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Favorable Changes for Taxpayers with Section 529 Plans

02.10.16

Included in the "Protecting Americans from Tax Hikes (PATH) Act of 2015" are favorable changes for taxpayers with Section 529 plans.

Time Sensitive Transition Relief

The PATH Act provides transition relief for qualified education expenses refunded in 2015 prior to December 18, 2015 (the enactment date of the PATH Act). Qualified educational expenses refunded in 2015 prior to December 18, 2015 and recontributed to the beneficiary's 529 plan account on or before February 16, 2016 are not treated as 2015 distributions from the beneficiary's 529 plan. Refunds issued on or after December 18, 2015 are subject to the new 60 day deadline for recontribution to the beneficiary's 529 plan (see below).

Background

Section 529 plans, or qualified tuition programs, are college savings accounts established on behalf of a designated beneficiary. Distributions of contributions and earnings from 529 plans are tax-free if the proceeds are used to pay for qualified higher education expenses, such as college or graduate school tuition, room and board, books, and other qualified expenses. If 529 plan distributions during a calendar year exceed the plan beneficiary's calendar year qualified expenses, and there are earnings in the 529 plan, the earnings component of the excess distribution is subject to regular income tax and an additional "penalty" tax of 10% (2.5% for California). Any excess distribution subject to tax is taxable to the owner of the beneficiary's 529 plan.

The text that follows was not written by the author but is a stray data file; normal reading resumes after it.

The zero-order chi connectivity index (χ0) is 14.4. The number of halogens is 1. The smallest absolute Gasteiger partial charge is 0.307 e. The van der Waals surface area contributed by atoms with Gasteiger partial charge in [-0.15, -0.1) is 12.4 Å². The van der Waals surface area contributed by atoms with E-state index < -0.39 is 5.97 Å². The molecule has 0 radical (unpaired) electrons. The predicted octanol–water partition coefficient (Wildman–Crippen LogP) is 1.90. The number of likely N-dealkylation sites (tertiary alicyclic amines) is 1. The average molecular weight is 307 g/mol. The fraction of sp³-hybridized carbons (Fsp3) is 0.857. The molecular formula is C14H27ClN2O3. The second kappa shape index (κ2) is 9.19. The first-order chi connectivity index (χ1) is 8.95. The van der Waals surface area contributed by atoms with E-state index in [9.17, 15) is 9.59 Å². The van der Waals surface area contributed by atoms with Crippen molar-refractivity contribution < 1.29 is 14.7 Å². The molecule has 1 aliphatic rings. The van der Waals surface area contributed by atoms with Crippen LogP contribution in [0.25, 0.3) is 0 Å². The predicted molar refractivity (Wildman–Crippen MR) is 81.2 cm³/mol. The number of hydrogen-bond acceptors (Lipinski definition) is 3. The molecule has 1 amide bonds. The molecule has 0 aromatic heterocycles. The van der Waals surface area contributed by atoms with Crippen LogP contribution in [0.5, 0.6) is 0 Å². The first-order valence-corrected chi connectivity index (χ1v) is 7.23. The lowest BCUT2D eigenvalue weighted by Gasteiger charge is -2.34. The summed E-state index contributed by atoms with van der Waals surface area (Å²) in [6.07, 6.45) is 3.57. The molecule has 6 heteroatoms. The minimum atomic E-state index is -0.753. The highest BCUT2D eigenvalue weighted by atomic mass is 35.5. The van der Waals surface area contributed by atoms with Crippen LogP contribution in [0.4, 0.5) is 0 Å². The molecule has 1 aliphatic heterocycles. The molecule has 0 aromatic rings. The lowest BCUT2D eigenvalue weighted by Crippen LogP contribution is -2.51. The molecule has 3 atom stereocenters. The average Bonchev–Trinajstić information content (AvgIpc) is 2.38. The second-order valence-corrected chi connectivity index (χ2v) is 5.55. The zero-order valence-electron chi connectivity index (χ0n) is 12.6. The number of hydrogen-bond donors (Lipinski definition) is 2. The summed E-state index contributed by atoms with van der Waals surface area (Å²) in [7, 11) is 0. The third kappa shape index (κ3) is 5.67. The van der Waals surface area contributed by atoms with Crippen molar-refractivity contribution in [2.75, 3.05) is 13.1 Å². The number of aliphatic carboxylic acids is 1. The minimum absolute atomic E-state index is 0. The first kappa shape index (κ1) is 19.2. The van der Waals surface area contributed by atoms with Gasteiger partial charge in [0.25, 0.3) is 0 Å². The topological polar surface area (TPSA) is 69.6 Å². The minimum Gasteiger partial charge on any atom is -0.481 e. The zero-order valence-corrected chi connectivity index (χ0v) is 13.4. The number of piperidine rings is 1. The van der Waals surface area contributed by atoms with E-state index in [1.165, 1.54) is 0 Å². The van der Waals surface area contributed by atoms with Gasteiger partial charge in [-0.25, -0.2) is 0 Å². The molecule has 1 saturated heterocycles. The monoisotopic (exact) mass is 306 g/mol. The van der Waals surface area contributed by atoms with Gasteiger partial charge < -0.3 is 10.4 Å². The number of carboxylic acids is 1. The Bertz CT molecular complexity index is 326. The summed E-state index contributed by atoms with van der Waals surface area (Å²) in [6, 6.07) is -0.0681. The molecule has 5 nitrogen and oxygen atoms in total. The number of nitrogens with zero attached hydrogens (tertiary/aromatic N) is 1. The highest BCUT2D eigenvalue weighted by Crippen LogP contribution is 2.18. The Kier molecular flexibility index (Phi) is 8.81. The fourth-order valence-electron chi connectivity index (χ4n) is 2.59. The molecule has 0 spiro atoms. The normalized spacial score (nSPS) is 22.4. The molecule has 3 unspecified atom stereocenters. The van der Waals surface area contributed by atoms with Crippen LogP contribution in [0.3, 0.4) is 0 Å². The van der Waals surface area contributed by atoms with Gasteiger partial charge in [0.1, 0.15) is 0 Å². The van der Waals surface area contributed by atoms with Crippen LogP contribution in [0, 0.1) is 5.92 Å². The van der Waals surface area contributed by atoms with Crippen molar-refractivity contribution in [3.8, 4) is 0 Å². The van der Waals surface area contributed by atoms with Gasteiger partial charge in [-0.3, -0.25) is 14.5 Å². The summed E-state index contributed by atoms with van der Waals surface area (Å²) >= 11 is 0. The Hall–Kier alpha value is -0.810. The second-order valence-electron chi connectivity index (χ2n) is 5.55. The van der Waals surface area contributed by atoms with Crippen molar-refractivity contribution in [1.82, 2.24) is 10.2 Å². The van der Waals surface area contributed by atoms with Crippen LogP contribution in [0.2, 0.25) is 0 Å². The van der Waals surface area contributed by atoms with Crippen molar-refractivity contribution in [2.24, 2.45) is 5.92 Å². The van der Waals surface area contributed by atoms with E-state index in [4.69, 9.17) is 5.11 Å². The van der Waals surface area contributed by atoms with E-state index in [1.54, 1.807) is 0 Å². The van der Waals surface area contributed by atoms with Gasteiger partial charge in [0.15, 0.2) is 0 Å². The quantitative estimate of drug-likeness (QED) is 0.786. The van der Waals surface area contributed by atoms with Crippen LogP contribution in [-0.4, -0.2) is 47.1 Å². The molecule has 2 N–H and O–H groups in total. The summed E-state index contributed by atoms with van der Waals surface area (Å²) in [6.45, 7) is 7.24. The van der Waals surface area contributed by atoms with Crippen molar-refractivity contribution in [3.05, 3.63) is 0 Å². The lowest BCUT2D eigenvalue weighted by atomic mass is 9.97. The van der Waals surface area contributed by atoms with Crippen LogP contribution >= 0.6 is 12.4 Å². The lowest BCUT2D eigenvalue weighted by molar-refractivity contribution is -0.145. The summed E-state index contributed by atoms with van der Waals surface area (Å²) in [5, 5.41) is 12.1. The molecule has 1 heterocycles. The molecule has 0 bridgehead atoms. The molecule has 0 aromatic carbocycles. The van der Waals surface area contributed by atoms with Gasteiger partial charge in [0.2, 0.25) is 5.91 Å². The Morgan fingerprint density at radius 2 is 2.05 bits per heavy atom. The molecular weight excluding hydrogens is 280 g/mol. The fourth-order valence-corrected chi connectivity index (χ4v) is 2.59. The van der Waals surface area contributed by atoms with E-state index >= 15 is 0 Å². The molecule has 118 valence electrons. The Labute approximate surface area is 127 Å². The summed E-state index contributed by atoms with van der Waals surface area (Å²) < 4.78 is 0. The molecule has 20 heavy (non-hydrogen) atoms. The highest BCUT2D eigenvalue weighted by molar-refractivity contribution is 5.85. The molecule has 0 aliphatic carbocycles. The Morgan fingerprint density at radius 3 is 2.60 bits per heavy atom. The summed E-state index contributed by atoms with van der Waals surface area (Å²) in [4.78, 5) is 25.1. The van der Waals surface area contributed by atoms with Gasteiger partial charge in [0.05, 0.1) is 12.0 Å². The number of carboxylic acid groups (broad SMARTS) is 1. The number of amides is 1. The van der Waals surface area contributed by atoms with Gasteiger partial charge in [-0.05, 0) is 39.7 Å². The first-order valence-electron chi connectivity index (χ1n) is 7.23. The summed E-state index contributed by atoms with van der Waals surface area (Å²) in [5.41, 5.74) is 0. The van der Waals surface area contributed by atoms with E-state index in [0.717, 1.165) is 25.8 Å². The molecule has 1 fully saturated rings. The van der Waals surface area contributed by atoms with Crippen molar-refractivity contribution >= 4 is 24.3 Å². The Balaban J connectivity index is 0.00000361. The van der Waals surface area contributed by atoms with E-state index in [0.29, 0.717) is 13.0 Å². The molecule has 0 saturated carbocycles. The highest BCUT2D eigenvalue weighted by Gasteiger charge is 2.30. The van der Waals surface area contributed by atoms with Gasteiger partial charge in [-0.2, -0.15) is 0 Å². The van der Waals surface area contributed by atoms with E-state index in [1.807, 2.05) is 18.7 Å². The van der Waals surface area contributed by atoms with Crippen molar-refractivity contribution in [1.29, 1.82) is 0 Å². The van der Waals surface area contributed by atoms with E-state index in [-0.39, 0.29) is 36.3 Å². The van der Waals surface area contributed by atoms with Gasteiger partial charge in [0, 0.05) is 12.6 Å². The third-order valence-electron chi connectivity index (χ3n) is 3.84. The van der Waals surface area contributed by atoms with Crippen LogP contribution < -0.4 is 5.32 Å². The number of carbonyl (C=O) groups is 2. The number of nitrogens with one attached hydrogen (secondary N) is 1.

New Law

Under the PATH Act revisions, refunds of qualified education expenses can be recontributed to the beneficiary's 529 plan in the amount equal to the lesser of: (1) year-to-date 529 plan distributions or (2) the refunds received. The ability to recontribute refunds received into a beneficiary's 529 plan provides a means of avoiding the situation in which the annual 529 plan distributions exceed the beneficiary's qualified education expenses (and thereby possibly subjecting the excess distributions to tax). Under the new law, refunds of qualified education expenses must be received directly from the college or other eligible education institution and recontributed to the beneficiary's 529 plan within 60 days of the refund.

California residents should note that California does not currently conform to this new federal provision allowing 529 plan recontributions of refunds received to be excluded from 529 distributions.

The PATH Act contains other changes to 529 college savings plans that will be addressed in a subsequent alert. If you have any questions regarding this new rule or 529 plans in general, contact your BPM Tax Advisor, call (415) 421-5757, or email bpm@bpmcpa.com.